Reading is situated on two small eminences, whose gentle declivities fall into a pleasant vale, through which the branches of the Kennet flow till they unite with the Thames at the extremity of the town.
The church contains tombs of Abbot John, of Chertsey, and Sir J. Denham, father of the poet. In the vicinity are Egham Lodge, seat of J. Dobinson, Esq.: Kingswood Lodge, Mrs. Read. Runnymede (½ mile), memorable as the Council Meadow, where the English Barons compelled King John to sign the Magna Charta on Trinity Monday, 15th June, 1215. Runnymede House, seat of N. Reid, Esq.; Cooper’s Hill, so beautifully described by the poet Denham.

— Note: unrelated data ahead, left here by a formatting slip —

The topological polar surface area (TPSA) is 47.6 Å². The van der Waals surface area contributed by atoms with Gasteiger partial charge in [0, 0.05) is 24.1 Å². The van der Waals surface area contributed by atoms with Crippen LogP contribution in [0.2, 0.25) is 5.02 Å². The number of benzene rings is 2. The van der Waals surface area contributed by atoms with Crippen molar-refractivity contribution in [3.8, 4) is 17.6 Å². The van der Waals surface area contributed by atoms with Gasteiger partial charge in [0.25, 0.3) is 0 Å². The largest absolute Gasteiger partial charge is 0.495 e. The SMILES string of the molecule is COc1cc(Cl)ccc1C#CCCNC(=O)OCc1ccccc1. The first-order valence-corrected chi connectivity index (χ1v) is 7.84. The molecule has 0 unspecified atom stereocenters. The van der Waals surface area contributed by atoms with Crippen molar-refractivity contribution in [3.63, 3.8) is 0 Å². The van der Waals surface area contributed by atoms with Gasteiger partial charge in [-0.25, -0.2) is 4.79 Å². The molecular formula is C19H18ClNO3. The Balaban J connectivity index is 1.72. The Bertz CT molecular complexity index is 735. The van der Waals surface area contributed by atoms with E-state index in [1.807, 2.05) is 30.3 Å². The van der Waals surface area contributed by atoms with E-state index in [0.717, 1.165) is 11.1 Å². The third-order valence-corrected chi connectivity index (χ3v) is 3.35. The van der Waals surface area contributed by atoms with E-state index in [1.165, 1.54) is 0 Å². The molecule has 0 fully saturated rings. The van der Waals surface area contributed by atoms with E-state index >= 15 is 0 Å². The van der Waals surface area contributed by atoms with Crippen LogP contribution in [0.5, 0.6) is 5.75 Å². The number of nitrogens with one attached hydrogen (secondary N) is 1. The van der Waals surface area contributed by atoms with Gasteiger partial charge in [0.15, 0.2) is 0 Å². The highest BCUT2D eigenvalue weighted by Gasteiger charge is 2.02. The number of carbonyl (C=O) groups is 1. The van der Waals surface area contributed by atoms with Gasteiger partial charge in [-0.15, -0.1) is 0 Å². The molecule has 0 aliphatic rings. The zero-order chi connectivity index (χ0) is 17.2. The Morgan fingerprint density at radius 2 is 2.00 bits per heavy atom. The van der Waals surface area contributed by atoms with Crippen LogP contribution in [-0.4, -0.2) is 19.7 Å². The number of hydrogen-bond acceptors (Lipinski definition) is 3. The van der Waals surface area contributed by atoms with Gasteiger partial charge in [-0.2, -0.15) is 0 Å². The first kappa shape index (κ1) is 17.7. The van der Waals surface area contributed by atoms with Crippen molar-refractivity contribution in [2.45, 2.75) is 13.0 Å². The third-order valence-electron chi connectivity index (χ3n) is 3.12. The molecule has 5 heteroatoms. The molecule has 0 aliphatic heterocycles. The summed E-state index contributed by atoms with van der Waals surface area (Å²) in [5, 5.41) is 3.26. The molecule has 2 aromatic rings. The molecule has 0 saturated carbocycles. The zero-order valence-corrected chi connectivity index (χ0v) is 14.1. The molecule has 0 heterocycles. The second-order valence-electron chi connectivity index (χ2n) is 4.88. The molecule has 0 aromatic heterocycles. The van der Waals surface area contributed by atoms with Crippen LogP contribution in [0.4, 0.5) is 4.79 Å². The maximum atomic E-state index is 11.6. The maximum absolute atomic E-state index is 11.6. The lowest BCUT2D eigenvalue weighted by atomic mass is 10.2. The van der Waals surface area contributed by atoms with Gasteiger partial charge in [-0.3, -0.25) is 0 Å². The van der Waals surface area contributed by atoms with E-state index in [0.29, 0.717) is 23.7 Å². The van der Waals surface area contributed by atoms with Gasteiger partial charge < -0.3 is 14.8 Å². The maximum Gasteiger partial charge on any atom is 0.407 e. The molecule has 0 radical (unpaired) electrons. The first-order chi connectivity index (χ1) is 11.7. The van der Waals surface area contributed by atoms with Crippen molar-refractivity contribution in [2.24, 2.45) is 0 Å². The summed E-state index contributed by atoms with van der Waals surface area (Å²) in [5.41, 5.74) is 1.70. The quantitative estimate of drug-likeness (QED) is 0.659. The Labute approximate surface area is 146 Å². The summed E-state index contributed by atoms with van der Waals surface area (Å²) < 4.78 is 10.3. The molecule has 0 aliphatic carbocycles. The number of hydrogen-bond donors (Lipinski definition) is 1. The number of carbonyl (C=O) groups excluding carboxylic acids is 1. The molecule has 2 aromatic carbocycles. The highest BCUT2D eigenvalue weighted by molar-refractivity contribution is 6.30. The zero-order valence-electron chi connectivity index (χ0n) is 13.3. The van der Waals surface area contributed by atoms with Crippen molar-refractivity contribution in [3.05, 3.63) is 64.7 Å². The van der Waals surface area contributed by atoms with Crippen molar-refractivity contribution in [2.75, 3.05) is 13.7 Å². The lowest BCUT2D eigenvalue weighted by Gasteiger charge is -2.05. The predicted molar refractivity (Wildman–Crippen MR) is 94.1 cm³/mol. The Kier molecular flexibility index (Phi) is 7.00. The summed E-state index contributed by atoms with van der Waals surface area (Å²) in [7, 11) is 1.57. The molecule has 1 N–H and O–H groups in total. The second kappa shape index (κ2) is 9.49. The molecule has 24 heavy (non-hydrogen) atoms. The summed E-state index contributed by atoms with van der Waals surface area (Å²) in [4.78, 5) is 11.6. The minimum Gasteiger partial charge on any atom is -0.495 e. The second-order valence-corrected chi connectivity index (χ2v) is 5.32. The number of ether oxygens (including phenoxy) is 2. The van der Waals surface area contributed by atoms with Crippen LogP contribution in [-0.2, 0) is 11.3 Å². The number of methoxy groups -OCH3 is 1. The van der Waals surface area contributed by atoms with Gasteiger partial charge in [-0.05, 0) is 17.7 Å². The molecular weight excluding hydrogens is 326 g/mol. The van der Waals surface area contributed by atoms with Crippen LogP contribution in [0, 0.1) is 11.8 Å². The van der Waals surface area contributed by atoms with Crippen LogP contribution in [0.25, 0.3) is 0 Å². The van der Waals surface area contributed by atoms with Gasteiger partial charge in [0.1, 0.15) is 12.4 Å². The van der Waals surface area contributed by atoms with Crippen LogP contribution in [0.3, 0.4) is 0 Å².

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The seat of her majesty the Queen, and of her ancestors from the period of the Conquest. Eton College also is within a short distance.
Hampton Court stands on the north bank of the Thames, about twelve miles from London. Numerous sovereigns have made it their temporary abode; and the last who resided here were George II. and his Queen.